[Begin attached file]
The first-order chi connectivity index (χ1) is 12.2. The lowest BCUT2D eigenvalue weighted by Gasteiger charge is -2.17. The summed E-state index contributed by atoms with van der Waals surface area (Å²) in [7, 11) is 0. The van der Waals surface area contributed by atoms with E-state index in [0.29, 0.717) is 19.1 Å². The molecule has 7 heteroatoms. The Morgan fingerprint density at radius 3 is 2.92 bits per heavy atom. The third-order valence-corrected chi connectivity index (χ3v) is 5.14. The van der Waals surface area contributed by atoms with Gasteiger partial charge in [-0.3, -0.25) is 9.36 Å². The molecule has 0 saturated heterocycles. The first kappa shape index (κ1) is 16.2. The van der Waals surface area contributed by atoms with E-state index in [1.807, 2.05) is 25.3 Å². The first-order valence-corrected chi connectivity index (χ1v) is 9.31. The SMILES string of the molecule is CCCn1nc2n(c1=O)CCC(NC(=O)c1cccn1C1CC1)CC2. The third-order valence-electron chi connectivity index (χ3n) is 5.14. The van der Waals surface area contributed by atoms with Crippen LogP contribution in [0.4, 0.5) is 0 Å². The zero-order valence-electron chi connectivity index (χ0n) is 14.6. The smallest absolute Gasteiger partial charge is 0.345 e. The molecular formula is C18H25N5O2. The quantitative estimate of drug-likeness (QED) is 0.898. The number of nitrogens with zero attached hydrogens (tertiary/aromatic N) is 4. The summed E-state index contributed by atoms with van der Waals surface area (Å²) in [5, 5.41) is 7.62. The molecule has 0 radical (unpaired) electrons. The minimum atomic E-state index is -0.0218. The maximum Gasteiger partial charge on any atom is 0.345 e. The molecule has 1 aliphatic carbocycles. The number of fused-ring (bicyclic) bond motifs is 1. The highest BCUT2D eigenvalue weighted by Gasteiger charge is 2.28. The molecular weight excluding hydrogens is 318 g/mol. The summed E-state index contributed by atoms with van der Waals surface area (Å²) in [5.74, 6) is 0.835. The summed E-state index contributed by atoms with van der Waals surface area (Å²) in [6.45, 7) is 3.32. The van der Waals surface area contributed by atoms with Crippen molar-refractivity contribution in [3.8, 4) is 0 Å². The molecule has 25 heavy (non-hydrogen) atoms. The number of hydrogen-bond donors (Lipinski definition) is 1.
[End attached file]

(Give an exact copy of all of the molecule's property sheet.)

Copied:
The first-order chi connectivity index (χ1) is 12.2. The lowest BCUT2D eigenvalue weighted by Gasteiger charge is -2.17. The summed E-state index contributed by atoms with van der Waals surface area (Å²) in [7, 11) is 0. The van der Waals surface area contributed by atoms with E-state index in [0.29, 0.717) is 19.1 Å². The molecule has 7 heteroatoms. The Morgan fingerprint density at radius 3 is 2.92 bits per heavy atom. The third-order valence-corrected chi connectivity index (χ3v) is 5.14. The van der Waals surface area contributed by atoms with Gasteiger partial charge in [-0.3, -0.25) is 9.36 Å². The molecule has 0 saturated heterocycles. The first kappa shape index (κ1) is 16.2. The van der Waals surface area contributed by atoms with E-state index in [1.807, 2.05) is 25.3 Å². The first-order valence-corrected chi connectivity index (χ1v) is 9.31. The SMILES string of the molecule is CCCn1nc2n(c1=O)CCC(NC(=O)c1cccn1C1CC1)CC2. The third-order valence-electron chi connectivity index (χ3n) is 5.14. The van der Waals surface area contributed by atoms with Crippen LogP contribution in [0.4, 0.5) is 0 Å². The zero-order valence-electron chi connectivity index (χ0n) is 14.6. The smallest absolute Gasteiger partial charge is 0.345 e. The molecular formula is C18H25N5O2. The quantitative estimate of drug-likeness (QED) is 0.898. The number of nitrogens with zero attached hydrogens (tertiary/aromatic N) is 4. The summed E-state index contributed by atoms with van der Waals surface area (Å²) in [5, 5.41) is 7.62. The molecule has 0 radical (unpaired) electrons. The minimum atomic E-state index is -0.0218. The maximum Gasteiger partial charge on any atom is 0.345 e. The molecule has 1 aliphatic carbocycles. The number of fused-ring (bicyclic) bond motifs is 1. The highest BCUT2D eigenvalue weighted by Gasteiger charge is 2.28. The molecular weight excluding hydrogens is 318 g/mol. The summed E-state index contributed by atoms with van der Waals surface area (Å²) in [5.74, 6) is 0.835. The summed E-state index contributed by atoms with van der Waals surface area (Å²) in [6.45, 7) is 3.32. The van der Waals surface area contributed by atoms with Crippen molar-refractivity contribution in [3.8, 4) is 0 Å². The molecule has 25 heavy (non-hydrogen) atoms. The number of hydrogen-bond donors (Lipinski definition) is 1.